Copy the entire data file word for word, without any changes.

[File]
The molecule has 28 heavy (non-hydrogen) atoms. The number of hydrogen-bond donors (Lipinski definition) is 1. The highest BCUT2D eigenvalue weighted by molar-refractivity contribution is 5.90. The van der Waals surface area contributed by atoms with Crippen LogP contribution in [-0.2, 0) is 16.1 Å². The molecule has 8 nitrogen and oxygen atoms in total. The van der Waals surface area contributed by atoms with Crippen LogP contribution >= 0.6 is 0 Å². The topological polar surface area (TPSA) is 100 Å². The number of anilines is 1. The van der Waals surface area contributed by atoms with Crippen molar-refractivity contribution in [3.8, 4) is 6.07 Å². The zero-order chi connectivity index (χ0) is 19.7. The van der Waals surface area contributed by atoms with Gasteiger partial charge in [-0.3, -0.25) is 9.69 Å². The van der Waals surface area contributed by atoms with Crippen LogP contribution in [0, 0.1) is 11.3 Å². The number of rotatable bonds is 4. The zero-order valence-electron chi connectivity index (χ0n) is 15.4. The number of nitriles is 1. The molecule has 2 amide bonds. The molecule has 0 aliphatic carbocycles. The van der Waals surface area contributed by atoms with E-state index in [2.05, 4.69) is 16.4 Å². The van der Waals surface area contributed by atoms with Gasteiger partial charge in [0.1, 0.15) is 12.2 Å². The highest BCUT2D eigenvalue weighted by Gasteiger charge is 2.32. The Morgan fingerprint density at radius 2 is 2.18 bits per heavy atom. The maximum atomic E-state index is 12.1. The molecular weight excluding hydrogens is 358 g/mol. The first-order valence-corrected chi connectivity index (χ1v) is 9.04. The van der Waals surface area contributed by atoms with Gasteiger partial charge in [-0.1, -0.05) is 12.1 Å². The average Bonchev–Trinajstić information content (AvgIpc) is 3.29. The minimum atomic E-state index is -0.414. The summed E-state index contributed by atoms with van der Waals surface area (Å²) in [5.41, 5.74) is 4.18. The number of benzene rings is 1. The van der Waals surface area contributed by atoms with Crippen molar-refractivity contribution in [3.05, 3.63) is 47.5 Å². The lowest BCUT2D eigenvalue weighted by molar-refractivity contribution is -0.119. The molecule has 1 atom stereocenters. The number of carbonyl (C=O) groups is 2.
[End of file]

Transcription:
The molecule has 28 heavy (non-hydrogen) atoms. The number of hydrogen-bond donors (Lipinski definition) is 1. The highest BCUT2D eigenvalue weighted by molar-refractivity contribution is 5.90. The van der Waals surface area contributed by atoms with Crippen LogP contribution in [-0.2, 0) is 16.1 Å². The molecule has 8 nitrogen and oxygen atoms in total. The van der Waals surface area contributed by atoms with Crippen LogP contribution >= 0.6 is 0 Å². The topological polar surface area (TPSA) is 100 Å². The number of anilines is 1. The van der Waals surface area contributed by atoms with Crippen molar-refractivity contribution in [3.8, 4) is 6.07 Å². The zero-order chi connectivity index (χ0) is 19.7. The van der Waals surface area contributed by atoms with Gasteiger partial charge in [-0.3, -0.25) is 9.69 Å². The van der Waals surface area contributed by atoms with Crippen LogP contribution in [0, 0.1) is 11.3 Å². The number of rotatable bonds is 4. The zero-order valence-electron chi connectivity index (χ0n) is 15.4. The number of nitriles is 1. The molecule has 2 amide bonds. The molecule has 0 aliphatic carbocycles. The van der Waals surface area contributed by atoms with E-state index in [2.05, 4.69) is 16.4 Å². The van der Waals surface area contributed by atoms with Gasteiger partial charge in [0.1, 0.15) is 12.2 Å². The highest BCUT2D eigenvalue weighted by Gasteiger charge is 2.32. The Morgan fingerprint density at radius 2 is 2.18 bits per heavy atom. The maximum atomic E-state index is 12.1. The molecular weight excluding hydrogens is 358 g/mol. The first-order valence-corrected chi connectivity index (χ1v) is 9.04. The van der Waals surface area contributed by atoms with Gasteiger partial charge in [-0.1, -0.05) is 12.1 Å². The average Bonchev–Trinajstić information content (AvgIpc) is 3.29. The minimum atomic E-state index is -0.414. The summed E-state index contributed by atoms with van der Waals surface area (Å²) in [5.41, 5.74) is 4.18. The number of benzene rings is 1. The van der Waals surface area contributed by atoms with Crippen molar-refractivity contribution in [3.05, 3.63) is 47.5 Å². The lowest BCUT2D eigenvalue weighted by molar-refractivity contribution is -0.119. The molecule has 1 atom stereocenters. The number of carbonyl (C=O) groups is 2.